From Diversifying Economic Quality: A Wiki for Instructors and Departments
This process requires each student to engage in independent thought, and then to practice explaining and listening with a partner, before sharing her responses with the class as a whole. Allocate 3 to 4 minutes for each step.
- 1. THINK: Direct students to think independently about the prompt (a question based on a brief scenario, problem, or synopsis of a current event). Provide each student the opportunity to identify relevant economic concepts or tools and to begin to formulate an answer on her own.
- 2. PAIR: Have students pair up and take turns explaining their thinking to a partner (e.g. each could identify an essential piece of information, concept, or tool and explain its relevance to the partner). The students discuss, provide feedback to each other, and construct a more complete and correct answer together.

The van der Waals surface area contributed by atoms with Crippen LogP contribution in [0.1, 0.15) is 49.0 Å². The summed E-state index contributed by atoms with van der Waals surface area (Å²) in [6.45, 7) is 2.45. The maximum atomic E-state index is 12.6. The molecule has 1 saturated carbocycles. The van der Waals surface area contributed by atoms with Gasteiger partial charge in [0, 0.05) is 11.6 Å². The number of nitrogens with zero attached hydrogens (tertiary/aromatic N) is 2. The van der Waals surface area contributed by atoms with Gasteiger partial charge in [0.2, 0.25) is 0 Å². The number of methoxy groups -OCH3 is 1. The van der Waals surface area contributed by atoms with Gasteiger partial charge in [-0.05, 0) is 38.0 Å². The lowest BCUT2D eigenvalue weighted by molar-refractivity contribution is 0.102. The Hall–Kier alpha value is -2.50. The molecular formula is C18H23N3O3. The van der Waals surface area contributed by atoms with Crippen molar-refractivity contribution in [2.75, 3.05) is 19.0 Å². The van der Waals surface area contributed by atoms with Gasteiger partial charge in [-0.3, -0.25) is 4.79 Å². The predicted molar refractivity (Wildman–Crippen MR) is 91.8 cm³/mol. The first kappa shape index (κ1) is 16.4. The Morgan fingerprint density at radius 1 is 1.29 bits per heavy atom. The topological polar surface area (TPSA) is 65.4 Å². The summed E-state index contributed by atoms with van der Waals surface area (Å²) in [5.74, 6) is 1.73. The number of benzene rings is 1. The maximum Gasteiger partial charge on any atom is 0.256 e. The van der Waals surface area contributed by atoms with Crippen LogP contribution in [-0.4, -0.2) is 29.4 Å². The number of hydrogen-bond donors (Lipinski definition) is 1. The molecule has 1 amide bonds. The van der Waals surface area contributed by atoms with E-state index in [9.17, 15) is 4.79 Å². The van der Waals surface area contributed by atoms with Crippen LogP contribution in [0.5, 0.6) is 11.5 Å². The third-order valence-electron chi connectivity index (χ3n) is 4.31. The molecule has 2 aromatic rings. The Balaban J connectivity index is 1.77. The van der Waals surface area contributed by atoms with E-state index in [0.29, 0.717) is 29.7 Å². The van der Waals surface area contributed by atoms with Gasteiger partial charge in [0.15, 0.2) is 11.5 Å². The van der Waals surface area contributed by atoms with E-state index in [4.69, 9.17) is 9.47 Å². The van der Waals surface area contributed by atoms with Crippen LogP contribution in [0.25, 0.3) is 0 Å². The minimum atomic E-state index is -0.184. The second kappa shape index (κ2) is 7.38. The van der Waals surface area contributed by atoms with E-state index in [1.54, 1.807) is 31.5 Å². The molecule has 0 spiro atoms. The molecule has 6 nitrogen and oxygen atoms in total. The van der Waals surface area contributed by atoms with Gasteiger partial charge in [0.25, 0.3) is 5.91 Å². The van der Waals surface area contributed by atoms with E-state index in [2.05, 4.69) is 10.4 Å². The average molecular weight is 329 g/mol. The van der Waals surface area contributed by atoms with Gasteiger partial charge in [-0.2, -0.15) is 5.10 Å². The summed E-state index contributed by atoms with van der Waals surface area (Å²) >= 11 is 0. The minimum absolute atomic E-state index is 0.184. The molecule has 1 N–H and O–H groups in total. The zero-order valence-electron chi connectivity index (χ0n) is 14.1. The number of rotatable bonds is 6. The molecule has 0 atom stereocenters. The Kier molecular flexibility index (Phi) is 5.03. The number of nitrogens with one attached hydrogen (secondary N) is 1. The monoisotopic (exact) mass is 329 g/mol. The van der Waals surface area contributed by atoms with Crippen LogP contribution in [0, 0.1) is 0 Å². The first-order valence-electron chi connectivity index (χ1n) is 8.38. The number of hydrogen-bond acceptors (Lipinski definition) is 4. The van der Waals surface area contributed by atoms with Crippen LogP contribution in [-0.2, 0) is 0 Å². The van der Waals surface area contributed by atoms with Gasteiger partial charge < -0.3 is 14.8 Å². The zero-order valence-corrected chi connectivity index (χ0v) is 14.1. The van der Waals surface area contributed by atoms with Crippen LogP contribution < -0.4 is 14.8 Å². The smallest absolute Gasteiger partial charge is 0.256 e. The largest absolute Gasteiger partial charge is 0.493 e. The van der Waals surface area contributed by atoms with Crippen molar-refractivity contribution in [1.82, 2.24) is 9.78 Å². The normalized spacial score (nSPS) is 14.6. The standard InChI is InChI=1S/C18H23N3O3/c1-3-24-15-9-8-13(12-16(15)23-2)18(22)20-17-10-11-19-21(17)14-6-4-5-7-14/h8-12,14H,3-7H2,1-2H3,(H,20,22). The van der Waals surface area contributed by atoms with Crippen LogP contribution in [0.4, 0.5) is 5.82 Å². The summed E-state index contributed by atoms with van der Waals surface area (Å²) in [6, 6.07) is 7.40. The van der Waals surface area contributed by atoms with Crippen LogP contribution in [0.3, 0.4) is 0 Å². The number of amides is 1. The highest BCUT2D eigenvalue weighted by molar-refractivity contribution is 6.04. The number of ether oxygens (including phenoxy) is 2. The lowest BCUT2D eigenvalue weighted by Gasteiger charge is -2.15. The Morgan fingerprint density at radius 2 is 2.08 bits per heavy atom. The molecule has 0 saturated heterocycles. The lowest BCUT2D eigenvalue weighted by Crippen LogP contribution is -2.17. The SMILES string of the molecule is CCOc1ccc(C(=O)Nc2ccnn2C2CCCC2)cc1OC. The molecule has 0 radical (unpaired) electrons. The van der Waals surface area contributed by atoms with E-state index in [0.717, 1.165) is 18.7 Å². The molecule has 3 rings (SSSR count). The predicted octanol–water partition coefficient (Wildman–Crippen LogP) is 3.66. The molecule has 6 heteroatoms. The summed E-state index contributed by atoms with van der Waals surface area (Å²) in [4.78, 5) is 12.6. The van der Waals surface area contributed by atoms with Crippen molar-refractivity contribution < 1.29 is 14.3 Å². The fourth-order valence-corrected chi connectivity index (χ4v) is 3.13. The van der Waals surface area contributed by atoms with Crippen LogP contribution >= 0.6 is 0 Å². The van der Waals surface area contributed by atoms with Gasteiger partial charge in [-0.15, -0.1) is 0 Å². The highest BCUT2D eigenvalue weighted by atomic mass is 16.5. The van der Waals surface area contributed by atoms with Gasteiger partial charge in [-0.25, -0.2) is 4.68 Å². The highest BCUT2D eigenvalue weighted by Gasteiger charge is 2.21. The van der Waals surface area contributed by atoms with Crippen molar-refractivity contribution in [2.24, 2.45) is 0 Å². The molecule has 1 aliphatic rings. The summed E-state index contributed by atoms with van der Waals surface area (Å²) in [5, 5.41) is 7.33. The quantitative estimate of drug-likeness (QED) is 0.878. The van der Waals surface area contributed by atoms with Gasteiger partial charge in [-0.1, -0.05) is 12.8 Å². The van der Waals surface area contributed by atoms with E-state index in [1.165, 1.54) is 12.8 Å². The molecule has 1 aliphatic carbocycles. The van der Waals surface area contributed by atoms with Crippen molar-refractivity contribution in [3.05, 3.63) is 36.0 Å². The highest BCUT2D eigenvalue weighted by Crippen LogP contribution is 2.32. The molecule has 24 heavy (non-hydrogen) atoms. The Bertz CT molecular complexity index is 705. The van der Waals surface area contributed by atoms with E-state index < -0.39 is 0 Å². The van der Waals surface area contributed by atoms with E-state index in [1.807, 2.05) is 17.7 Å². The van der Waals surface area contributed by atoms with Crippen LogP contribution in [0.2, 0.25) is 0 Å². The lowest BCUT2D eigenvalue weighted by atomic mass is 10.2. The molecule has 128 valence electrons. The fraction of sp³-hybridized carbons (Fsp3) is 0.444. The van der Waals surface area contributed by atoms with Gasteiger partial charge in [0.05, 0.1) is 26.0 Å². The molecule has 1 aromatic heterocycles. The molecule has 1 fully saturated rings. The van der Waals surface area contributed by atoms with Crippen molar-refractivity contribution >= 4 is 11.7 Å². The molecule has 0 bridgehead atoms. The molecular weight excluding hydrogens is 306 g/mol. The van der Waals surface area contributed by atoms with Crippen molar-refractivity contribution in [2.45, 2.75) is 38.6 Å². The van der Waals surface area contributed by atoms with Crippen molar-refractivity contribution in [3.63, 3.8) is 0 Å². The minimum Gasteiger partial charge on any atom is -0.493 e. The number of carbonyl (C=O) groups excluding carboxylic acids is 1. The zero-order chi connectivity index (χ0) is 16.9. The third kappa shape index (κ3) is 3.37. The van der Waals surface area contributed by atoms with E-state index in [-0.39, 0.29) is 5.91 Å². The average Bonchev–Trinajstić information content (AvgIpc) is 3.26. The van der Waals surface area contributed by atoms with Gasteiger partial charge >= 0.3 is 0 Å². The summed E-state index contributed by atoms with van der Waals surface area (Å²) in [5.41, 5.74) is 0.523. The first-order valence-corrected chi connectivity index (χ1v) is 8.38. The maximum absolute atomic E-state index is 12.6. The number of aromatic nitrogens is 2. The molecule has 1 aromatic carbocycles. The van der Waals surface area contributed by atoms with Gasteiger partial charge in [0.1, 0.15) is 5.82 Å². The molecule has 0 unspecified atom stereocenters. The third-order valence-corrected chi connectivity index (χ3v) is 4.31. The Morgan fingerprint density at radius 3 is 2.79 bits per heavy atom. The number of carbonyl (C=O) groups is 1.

- 3. SHARE: Conclude by asking some students to share their pairs' analyses with the class.
KimMarie McGoldrick also suggests Using Note-Taking Pairs to Enhance Understanding of Difficult Concepts (such as Income and Substitution Effects).
McGoldrick, KimMarie. "Where Do I Begin? Using Think-Pair-Share to Initiate the Problem Solving Process." SERC. Natural Science Foundation, 22 Mar. 2011. Web. 25 June 2011. <http://serc.carleton.edu/37432>.